'How wonderfully lucky you are,' Lettice added, 'to be glad of that and not sorry!'

'Children are always being told they are lucky to have things they hate,' said Robin, 'like plenty of time ahead of them, and expensive educations, and healthy food, and considerate parents. It must be very annoying.'"

"By the time Dirk had finished telling me all this, and much else besides, we had reached Londiani, or at least seen the roofs, which shone like a pool of water in a fold of the downs. The corrugated iron threw back the sunlight and we seemed to be arriving at a city of splendour and glory, like the ancient capitals of Lanka that were copper-domed.

Londiani shrank, however, on our approach, as if had drunk from the bottle Alice found at the bottom of the rabbit-hole; it shrank, withered, and turned into a single rutted street with a few dukas, some sheds beside the railway, a dak bungalow, and a D.C.'s office with a flagpole."

I love Huxley's evocative, yet understated, style.

Poetry Friday

Poetry Friday roundup at Susan Writes.


I am guilty of a severe crime: Utility Hubris. Because I boasted (online, no less) that all our utilities were working, I am paying for it. Even though I did it in a spirit of gratitude. I should have known better.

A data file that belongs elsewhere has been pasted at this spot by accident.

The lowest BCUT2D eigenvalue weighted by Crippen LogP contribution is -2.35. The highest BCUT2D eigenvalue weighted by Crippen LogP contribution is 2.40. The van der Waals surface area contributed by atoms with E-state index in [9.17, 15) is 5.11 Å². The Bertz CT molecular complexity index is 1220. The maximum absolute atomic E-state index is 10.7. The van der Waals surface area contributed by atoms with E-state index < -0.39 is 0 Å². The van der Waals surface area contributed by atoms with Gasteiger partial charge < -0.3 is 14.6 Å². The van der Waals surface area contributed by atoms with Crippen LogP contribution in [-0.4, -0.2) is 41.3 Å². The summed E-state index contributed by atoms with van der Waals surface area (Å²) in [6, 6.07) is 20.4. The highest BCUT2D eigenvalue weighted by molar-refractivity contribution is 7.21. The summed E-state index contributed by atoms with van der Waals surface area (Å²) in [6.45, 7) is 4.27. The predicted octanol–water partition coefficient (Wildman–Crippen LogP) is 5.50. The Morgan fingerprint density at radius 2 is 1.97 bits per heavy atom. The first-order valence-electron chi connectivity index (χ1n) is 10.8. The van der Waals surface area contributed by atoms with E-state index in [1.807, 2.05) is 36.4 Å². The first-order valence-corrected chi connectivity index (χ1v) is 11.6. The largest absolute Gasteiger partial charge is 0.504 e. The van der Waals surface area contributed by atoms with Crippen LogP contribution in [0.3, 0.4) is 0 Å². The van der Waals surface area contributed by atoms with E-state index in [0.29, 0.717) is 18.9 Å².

It's too complicated and boring to go into the details, but suffice it to say I called our electrician at 3 AM (he's told me I can call him any time "like a doctor"). He came over a few minutes after 6, but sadly the city power had gone off at 5:50, so he couldn't diagnose the problem. Apparently, though, this time it is the inverter that is broken.

I'm still thankful for all that other stuff though. And I'm trying not to be too depressed about the electricity.

Thursday, November 22, 2007

Happy Thanksgiving

I'm at work this morning! We have a half day today and then tomorrow off. Today will be interesting, since we have a group of staff members away on a mission retreat, so the place is full of subs.